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High school students might have to resit their final exams after the tests flew out of a truck

High school students might have to resit their final exams after the tests flew out of a truck

Instead of using these test scores as part of their college applications, at least 50 pupils might have to resit the SATs.

A group of Texas high school students might have to retake their SATs after their exam papers flew out of a UPS truck.

The New York Post reported that the awkward blunder happed to seniors at El Paso High School when their exam papers flew away while being transferred for marking.

As the papers ended up on the street, it caught the eye of passing students, who discovered the pencil-filled Scantron bubbles were completed the day before.

Instead of using these test scores as part of their college applications, at least 50 pupils might have to resit the STAs, as papers were damaged and, in some cases, lost.

Google Images/Escobaria Gracilis

A senior at the high school Freddy Chavez told The New York Post: “I was driving on Mesa Street back from the gym and all of a sudden, I see like, a bunch of papers just everywhere.”

He continued: “I really didn’t think much of it until a few days later, when I heard rumors that those are actually SATs. I connected the dots right away.”

Students were then called in for a meeting by the school to notify them that the tests they sat on October 27 were no longer valid.

In a statement emailed to USA TODAY, UPS apologised to the school for the incident and said they are working hard to retrieve the papers.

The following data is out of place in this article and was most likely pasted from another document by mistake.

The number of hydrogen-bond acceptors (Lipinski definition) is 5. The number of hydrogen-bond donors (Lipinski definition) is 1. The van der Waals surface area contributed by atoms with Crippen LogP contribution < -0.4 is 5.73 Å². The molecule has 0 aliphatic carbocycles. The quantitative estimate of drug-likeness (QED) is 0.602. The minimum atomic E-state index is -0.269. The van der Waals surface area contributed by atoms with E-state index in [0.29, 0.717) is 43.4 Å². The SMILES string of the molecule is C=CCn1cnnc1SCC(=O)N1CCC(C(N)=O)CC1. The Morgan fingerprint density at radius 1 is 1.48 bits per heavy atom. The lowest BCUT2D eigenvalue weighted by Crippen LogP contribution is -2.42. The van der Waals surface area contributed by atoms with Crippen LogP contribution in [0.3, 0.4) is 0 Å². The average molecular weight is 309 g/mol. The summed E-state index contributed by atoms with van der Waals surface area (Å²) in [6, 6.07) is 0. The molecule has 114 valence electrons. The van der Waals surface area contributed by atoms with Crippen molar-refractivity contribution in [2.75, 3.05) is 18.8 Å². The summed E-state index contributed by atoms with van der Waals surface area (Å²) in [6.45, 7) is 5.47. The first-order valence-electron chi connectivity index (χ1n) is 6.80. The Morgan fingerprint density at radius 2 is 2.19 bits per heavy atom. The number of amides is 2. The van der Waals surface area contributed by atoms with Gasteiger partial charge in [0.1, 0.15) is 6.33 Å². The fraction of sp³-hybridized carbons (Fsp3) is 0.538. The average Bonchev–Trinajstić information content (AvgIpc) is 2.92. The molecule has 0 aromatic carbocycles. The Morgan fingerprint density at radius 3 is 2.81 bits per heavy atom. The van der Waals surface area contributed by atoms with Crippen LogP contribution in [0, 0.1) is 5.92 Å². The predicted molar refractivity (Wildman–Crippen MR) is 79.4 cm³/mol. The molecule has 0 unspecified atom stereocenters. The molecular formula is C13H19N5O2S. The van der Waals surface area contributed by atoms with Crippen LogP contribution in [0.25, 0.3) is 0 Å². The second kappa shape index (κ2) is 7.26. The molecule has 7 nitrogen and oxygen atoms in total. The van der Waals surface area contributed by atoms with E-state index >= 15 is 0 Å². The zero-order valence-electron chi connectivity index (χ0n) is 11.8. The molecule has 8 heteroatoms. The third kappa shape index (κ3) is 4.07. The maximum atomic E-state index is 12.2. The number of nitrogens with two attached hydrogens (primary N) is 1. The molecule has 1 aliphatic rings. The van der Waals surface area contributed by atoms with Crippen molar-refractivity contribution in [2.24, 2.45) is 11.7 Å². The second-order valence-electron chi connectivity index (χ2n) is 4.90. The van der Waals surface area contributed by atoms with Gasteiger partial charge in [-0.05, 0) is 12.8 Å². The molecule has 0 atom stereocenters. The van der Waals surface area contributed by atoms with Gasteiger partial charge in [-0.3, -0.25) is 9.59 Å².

"Our employees are working to recover as many tests as possible, and we will work with the school to resolve the situation," UPS said.

B Christopher / Alamy Stock Photo

"The driver’s actions in this case are not representative of UPS protocols and methods, and we are addressing this with him."

the company added: “Safely meeting our service commitments is UPS’s first priority."

Amid the outrage, UPS has refused to reveal the driver's identity.

According to USA Today, the College Board is also currently working with El Paso High School to find a remedy for the situation.

One possibility is that students could sit for an ACT, a similar standardised test that would come at no additional cost.

However, one student - Ezra Ponzio, told KFOX TV that he was no longer to submit an earlier college application: “I was mostly looking at [Texas] A&M so the early deadline is already shot.

“Hopefully, the SAT score can come in time for the actual deadline in January, but here’s hoping.”

Featured Image Credit: keimichell3/TikTok/NBC Ian Dagnall / Alamy Stock Photo

Topics: News, Education